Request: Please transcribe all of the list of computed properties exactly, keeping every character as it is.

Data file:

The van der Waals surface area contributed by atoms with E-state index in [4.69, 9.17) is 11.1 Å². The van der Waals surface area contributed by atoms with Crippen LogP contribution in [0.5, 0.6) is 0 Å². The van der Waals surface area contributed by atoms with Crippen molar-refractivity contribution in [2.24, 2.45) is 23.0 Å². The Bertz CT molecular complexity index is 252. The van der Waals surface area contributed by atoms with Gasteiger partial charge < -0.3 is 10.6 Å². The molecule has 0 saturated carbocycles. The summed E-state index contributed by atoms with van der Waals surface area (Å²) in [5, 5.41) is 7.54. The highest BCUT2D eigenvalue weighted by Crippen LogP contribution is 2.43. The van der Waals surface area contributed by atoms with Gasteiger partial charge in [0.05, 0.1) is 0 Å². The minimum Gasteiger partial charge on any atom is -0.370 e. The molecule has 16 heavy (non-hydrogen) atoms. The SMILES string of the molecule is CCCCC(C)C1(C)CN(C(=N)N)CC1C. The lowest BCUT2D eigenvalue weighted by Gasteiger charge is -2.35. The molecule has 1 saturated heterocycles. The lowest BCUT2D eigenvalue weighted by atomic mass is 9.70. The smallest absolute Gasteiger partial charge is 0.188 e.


The van der Waals surface area contributed by atoms with E-state index in [4.69, 9.17) is 11.1 Å². The van der Waals surface area contributed by atoms with Crippen LogP contribution in [0.5, 0.6) is 0 Å². The van der Waals surface area contributed by atoms with Crippen molar-refractivity contribution in [2.24, 2.45) is 23.0 Å². The Bertz CT molecular complexity index is 252. The van der Waals surface area contributed by atoms with Gasteiger partial charge < -0.3 is 10.6 Å². The molecule has 0 saturated carbocycles. The summed E-state index contributed by atoms with van der Waals surface area (Å²) in [5, 5.41) is 7.54. The highest BCUT2D eigenvalue weighted by Crippen LogP contribution is 2.43. The van der Waals surface area contributed by atoms with Gasteiger partial charge in [0.05, 0.1) is 0 Å². The minimum Gasteiger partial charge on any atom is -0.370 e. The molecule has 16 heavy (non-hydrogen) atoms. The SMILES string of the molecule is CCCCC(C)C1(C)CN(C(=N)N)CC1C. The lowest BCUT2D eigenvalue weighted by Gasteiger charge is -2.35. The molecule has 1 saturated heterocycles. The lowest BCUT2D eigenvalue weighted by atomic mass is 9.70. The smallest absolute Gasteiger partial charge is 0.188 e.